Stop action films, also known as stop motion movies, were one of the first special effects techniques used filmmakers. Willis O’Brien, who first used the technique in the 1925 film The Lost World to bring dinosaurs to life for a delighted audience, is one of the pioneers of this form of filmmaking in America. He went on to direct King Kong in 1933, using stop motion animation to animate the colossal ape that terrorizes New York City.
Stop motion movies are created taking one frame at a time with a moving camera. In early films, each camera rolled at a rate of about 24 frames per second. As a result, stop action films would take frames of a non-real object, such as a dinosaur or King Kong, and make minute movements in between each frame. When the film was viewed, it gave the impression that the inanimate object was moving and interacting with other characters.
Stop motion films were notoriously difficult to make because the movements of inanimate characters between frames had to be extremely small to maintain a realistic sense of movement. Typically, special effects were used for a brief period of time in a film, with the rest of the film consisting of actors on the screen using standard filming techniques. After that, stop motion sequences would be spliced in to complete the film.
Ray Harryhausen, perhaps the most well-known stop-action film creator of the twentieth century, furthered the genre with films like The Seven Voyages of Sinbad and Jason and the Argonauts. Harryhausen developed a split-screen technique known as Dynamation, which allowed stop motion characters to appear on the screen at the same time as actors. The stop action film style gained more realism as a result of this.
To the modern viewer, however, these early stop motion films often appear fake and silly. Stop motion characters or monsters appear jerky and lack fluidity in their movements. Monsters and people’s spatial relationships were frequently ill-defined, and monsters lacked the size differentiation that would have made them truly terrifying. Many filmmakers and film fans, on the other hand, have a deep affection for these early stop motion films, which have inspired special effects masters of the late twentieth century and today.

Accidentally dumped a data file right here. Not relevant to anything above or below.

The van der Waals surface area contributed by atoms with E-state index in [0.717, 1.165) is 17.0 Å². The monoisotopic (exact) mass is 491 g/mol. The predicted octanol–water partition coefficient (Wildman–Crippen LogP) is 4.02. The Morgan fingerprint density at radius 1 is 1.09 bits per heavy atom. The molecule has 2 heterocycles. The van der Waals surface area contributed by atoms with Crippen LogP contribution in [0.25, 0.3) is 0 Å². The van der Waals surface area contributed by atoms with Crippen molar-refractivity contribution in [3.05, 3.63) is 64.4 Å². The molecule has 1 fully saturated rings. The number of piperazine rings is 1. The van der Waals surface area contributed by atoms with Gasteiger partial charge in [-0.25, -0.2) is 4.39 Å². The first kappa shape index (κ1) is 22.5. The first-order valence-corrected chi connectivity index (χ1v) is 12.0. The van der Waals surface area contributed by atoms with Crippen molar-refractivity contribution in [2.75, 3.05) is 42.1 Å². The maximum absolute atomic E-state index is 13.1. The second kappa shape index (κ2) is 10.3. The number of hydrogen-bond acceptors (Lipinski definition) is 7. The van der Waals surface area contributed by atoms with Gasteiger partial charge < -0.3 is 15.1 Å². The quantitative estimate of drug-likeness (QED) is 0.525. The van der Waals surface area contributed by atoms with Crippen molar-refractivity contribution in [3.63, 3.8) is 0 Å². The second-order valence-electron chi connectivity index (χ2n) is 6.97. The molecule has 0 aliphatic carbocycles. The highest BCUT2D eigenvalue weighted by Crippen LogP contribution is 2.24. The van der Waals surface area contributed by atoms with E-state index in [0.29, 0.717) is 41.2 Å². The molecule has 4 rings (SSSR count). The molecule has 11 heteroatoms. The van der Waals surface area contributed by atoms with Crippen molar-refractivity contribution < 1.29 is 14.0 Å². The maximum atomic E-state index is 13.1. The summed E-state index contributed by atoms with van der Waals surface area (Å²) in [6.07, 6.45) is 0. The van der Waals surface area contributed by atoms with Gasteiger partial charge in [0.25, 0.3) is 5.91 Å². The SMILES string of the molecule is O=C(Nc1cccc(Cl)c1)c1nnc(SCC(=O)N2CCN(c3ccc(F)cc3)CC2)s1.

George Lucas tweaked stop motion to create “go motion,” a technique he coined. During clicks, the model is moved, but the results are blurred, giving a more realistic impression of movement. The first time this was done was in the 1981 film Dragonslayer. Stop motion and go motion films, on the other hand, were quickly surpassed computer animation. The release of the 1993 film Jurassic Park, which relied heavily on computer animation, encouraged filmmakers to experiment with computer graphics for special effects, and these techniques have only improved over time. One look at the Lord of the Rings series, particularly Gollum’s animation, demonstrates how far computer graphics have progressed in terms of realism.
Stop-motion movies had mostly retreated to claymation, where they remained popular. The use of clay models and the meticulous treatment of not only the models’ movements but also their facial expressions were forerunners to Nick Parks’ fantastic work on the popular Wallace and Gromit series. With so many films featuring computer animation, particularly Pixar and its imitators, it was surprising to see the Academy Awards honor Parks’ Wallace and Gromit and The Curse of the Were-Rabbit in 2006 rather than the many computer animation films available. It’s clear that fans of stop-motion animation are still alive and well.
Tim Burton, a well-known director, has used stop motion animation in two of his most popular films, The Nightmare Before Christmas and Corpse Bride. Such work, as well as Parks’, continues to advance stop motion film techniques, resulting in movements that are now quite smooth and fluid. These works pay homage to the pioneers of stop motion animation and stand in defiance of computer graphics animation. They are history in motion and should be seen everyone who enjoys movies.